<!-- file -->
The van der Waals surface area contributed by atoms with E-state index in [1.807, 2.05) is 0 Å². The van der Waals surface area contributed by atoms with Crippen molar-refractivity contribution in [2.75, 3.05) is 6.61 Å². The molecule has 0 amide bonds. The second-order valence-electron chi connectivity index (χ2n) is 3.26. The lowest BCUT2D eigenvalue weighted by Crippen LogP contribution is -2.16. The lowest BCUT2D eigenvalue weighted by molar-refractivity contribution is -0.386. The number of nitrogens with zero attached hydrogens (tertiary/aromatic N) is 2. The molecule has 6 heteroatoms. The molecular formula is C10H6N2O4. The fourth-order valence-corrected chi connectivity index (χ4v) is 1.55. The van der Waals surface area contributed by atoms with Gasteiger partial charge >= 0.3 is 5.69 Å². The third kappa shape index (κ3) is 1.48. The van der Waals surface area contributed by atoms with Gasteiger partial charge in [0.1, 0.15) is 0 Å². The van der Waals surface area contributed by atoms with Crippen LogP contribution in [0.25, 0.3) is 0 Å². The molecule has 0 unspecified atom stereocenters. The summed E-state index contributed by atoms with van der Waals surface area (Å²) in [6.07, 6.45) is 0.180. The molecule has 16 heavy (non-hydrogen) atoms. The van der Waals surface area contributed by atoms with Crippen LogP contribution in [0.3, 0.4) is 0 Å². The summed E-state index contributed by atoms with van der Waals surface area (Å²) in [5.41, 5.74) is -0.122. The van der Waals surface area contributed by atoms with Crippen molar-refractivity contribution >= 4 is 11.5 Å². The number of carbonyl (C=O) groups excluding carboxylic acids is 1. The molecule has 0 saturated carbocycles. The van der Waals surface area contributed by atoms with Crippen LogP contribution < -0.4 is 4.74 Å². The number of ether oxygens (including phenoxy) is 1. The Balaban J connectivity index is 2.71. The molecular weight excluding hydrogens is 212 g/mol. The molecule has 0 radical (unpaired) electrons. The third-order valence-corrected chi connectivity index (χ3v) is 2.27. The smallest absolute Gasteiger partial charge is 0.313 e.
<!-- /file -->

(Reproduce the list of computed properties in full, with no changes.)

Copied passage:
The van der Waals surface area contributed by atoms with E-state index in [1.807, 2.05) is 0 Å². The van der Waals surface area contributed by atoms with Crippen molar-refractivity contribution in [2.75, 3.05) is 6.61 Å². The molecule has 0 amide bonds. The second-order valence-electron chi connectivity index (χ2n) is 3.26. The lowest BCUT2D eigenvalue weighted by Crippen LogP contribution is -2.16. The lowest BCUT2D eigenvalue weighted by molar-refractivity contribution is -0.386. The number of nitrogens with zero attached hydrogens (tertiary/aromatic N) is 2. The molecule has 6 heteroatoms. The molecular formula is C10H6N2O4. The fourth-order valence-corrected chi connectivity index (χ4v) is 1.55. The van der Waals surface area contributed by atoms with Gasteiger partial charge >= 0.3 is 5.69 Å². The third kappa shape index (κ3) is 1.48. The van der Waals surface area contributed by atoms with Gasteiger partial charge in [0.1, 0.15) is 0 Å². The van der Waals surface area contributed by atoms with Crippen LogP contribution in [0.25, 0.3) is 0 Å². The molecule has 0 unspecified atom stereocenters. The summed E-state index contributed by atoms with van der Waals surface area (Å²) in [6.07, 6.45) is 0.180. The molecule has 16 heavy (non-hydrogen) atoms. The van der Waals surface area contributed by atoms with Crippen LogP contribution in [0.3, 0.4) is 0 Å². The summed E-state index contributed by atoms with van der Waals surface area (Å²) in [5.41, 5.74) is -0.122. The van der Waals surface area contributed by atoms with Crippen molar-refractivity contribution >= 4 is 11.5 Å². The number of carbonyl (C=O) groups excluding carboxylic acids is 1. The molecule has 0 saturated carbocycles. The van der Waals surface area contributed by atoms with Crippen LogP contribution < -0.4 is 4.74 Å². The number of ether oxygens (including phenoxy) is 1. The Balaban J connectivity index is 2.71. The molecular weight excluding hydrogens is 212 g/mol. The molecule has 0 radical (unpaired) electrons. The third-order valence-corrected chi connectivity index (χ3v) is 2.27. The smallest absolute Gasteiger partial charge is 0.313 e.